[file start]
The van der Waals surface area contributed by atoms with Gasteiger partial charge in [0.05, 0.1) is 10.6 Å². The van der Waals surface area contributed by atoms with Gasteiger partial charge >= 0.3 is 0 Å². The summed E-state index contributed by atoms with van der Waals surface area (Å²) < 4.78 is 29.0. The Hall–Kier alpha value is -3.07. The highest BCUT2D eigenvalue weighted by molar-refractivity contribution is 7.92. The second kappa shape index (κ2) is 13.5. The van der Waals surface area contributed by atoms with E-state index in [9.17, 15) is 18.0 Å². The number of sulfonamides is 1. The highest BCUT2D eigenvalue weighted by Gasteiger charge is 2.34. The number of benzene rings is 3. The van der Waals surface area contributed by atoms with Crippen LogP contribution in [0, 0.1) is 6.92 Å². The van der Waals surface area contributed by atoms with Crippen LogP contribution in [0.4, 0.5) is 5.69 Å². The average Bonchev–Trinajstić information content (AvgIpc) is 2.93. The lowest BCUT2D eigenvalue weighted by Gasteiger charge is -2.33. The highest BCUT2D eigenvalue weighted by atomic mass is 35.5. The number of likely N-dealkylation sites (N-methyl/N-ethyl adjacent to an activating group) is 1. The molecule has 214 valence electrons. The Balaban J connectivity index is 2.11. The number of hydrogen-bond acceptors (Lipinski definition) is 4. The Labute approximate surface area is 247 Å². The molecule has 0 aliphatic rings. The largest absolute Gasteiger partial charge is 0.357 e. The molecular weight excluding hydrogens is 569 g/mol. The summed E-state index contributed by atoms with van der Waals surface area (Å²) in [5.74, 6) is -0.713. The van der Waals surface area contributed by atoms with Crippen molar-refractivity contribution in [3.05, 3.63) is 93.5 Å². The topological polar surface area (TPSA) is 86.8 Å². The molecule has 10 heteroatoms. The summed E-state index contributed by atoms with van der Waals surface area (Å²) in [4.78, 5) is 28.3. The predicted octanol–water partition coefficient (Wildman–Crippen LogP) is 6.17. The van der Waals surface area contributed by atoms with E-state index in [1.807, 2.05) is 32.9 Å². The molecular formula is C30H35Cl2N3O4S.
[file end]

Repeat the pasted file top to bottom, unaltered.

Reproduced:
The van der Waals surface area contributed by atoms with Gasteiger partial charge in [0.05, 0.1) is 10.6 Å². The van der Waals surface area contributed by atoms with Gasteiger partial charge >= 0.3 is 0 Å². The summed E-state index contributed by atoms with van der Waals surface area (Å²) < 4.78 is 29.0. The Hall–Kier alpha value is -3.07. The highest BCUT2D eigenvalue weighted by molar-refractivity contribution is 7.92. The second kappa shape index (κ2) is 13.5. The van der Waals surface area contributed by atoms with E-state index in [9.17, 15) is 18.0 Å². The number of sulfonamides is 1. The highest BCUT2D eigenvalue weighted by Gasteiger charge is 2.34. The number of benzene rings is 3. The van der Waals surface area contributed by atoms with Crippen LogP contribution in [0, 0.1) is 6.92 Å². The van der Waals surface area contributed by atoms with Crippen LogP contribution in [0.4, 0.5) is 5.69 Å². The average Bonchev–Trinajstić information content (AvgIpc) is 2.93. The lowest BCUT2D eigenvalue weighted by Gasteiger charge is -2.33. The highest BCUT2D eigenvalue weighted by atomic mass is 35.5. The number of likely N-dealkylation sites (N-methyl/N-ethyl adjacent to an activating group) is 1. The molecule has 214 valence electrons. The Balaban J connectivity index is 2.11. The number of hydrogen-bond acceptors (Lipinski definition) is 4. The Labute approximate surface area is 247 Å². The molecule has 0 aliphatic rings. The largest absolute Gasteiger partial charge is 0.357 e. The molecular weight excluding hydrogens is 569 g/mol. The summed E-state index contributed by atoms with van der Waals surface area (Å²) in [5.74, 6) is -0.713. The van der Waals surface area contributed by atoms with Crippen molar-refractivity contribution in [3.05, 3.63) is 93.5 Å². The topological polar surface area (TPSA) is 86.8 Å². The molecule has 10 heteroatoms. The summed E-state index contributed by atoms with van der Waals surface area (Å²) in [4.78, 5) is 28.3. The predicted octanol–water partition coefficient (Wildman–Crippen LogP) is 6.17. The van der Waals surface area contributed by atoms with E-state index in [1.807, 2.05) is 32.9 Å². The molecular formula is C30H35Cl2N3O4S.